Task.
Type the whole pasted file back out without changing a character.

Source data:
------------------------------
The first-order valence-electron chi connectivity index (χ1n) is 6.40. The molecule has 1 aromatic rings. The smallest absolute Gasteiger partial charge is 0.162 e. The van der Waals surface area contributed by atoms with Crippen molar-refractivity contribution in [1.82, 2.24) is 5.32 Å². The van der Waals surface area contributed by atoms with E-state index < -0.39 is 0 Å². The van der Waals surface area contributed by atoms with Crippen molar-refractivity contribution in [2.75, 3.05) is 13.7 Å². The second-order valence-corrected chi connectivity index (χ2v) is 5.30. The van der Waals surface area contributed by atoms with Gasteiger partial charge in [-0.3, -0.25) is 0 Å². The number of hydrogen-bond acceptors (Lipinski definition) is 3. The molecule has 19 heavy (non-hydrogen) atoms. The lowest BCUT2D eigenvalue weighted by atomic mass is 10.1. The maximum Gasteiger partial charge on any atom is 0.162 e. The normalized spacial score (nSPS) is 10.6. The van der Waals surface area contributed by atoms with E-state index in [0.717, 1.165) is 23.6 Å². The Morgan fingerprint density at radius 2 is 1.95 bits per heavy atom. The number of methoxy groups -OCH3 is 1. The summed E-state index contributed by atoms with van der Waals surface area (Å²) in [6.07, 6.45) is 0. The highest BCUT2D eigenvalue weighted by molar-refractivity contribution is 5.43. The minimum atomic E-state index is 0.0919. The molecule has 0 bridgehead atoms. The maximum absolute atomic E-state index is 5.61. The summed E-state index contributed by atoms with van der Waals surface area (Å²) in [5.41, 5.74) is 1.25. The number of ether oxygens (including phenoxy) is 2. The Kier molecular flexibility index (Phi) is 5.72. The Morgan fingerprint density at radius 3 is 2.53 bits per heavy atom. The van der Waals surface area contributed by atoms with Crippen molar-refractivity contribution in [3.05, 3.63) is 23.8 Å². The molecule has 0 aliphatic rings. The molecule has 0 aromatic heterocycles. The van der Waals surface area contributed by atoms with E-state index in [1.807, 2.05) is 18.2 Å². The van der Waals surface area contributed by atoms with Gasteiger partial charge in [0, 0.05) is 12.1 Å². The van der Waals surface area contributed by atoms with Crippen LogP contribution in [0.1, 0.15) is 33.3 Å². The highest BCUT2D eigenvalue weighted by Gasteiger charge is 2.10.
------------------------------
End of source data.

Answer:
The first-order valence-electron chi connectivity index (χ1n) is 6.40. The molecule has 1 aromatic rings. The smallest absolute Gasteiger partial charge is 0.162 e. The van der Waals surface area contributed by atoms with Crippen molar-refractivity contribution in [1.82, 2.24) is 5.32 Å². The van der Waals surface area contributed by atoms with E-state index < -0.39 is 0 Å². The van der Waals surface area contributed by atoms with Crippen molar-refractivity contribution in [2.75, 3.05) is 13.7 Å². The second-order valence-corrected chi connectivity index (χ2v) is 5.30. The van der Waals surface area contributed by atoms with Gasteiger partial charge in [-0.3, -0.25) is 0 Å². The number of hydrogen-bond acceptors (Lipinski definition) is 3. The molecule has 19 heavy (non-hydrogen) atoms. The lowest BCUT2D eigenvalue weighted by atomic mass is 10.1. The maximum Gasteiger partial charge on any atom is 0.162 e. The normalized spacial score (nSPS) is 10.6. The van der Waals surface area contributed by atoms with E-state index in [0.717, 1.165) is 23.6 Å². The Morgan fingerprint density at radius 2 is 1.95 bits per heavy atom. The number of methoxy groups -OCH3 is 1. The summed E-state index contributed by atoms with van der Waals surface area (Å²) in [6.07, 6.45) is 0. The highest BCUT2D eigenvalue weighted by molar-refractivity contribution is 5.43. The minimum atomic E-state index is 0.0919. The molecule has 0 bridgehead atoms. The maximum absolute atomic E-state index is 5.61. The summed E-state index contributed by atoms with van der Waals surface area (Å²) in [5.41, 5.74) is 1.25. The number of ether oxygens (including phenoxy) is 2. The Kier molecular flexibility index (Phi) is 5.72. The Morgan fingerprint density at radius 3 is 2.53 bits per heavy atom. The van der Waals surface area contributed by atoms with Crippen molar-refractivity contribution in [3.05, 3.63) is 23.8 Å². The molecule has 0 aliphatic rings. The molecule has 0 aromatic heterocycles. The van der Waals surface area contributed by atoms with E-state index in [1.807, 2.05) is 18.2 Å². The van der Waals surface area contributed by atoms with Gasteiger partial charge in [0, 0.05) is 12.1 Å². The van der Waals surface area contributed by atoms with Crippen LogP contribution in [0.1, 0.15) is 33.3 Å². The highest BCUT2D eigenvalue weighted by Gasteiger charge is 2.10.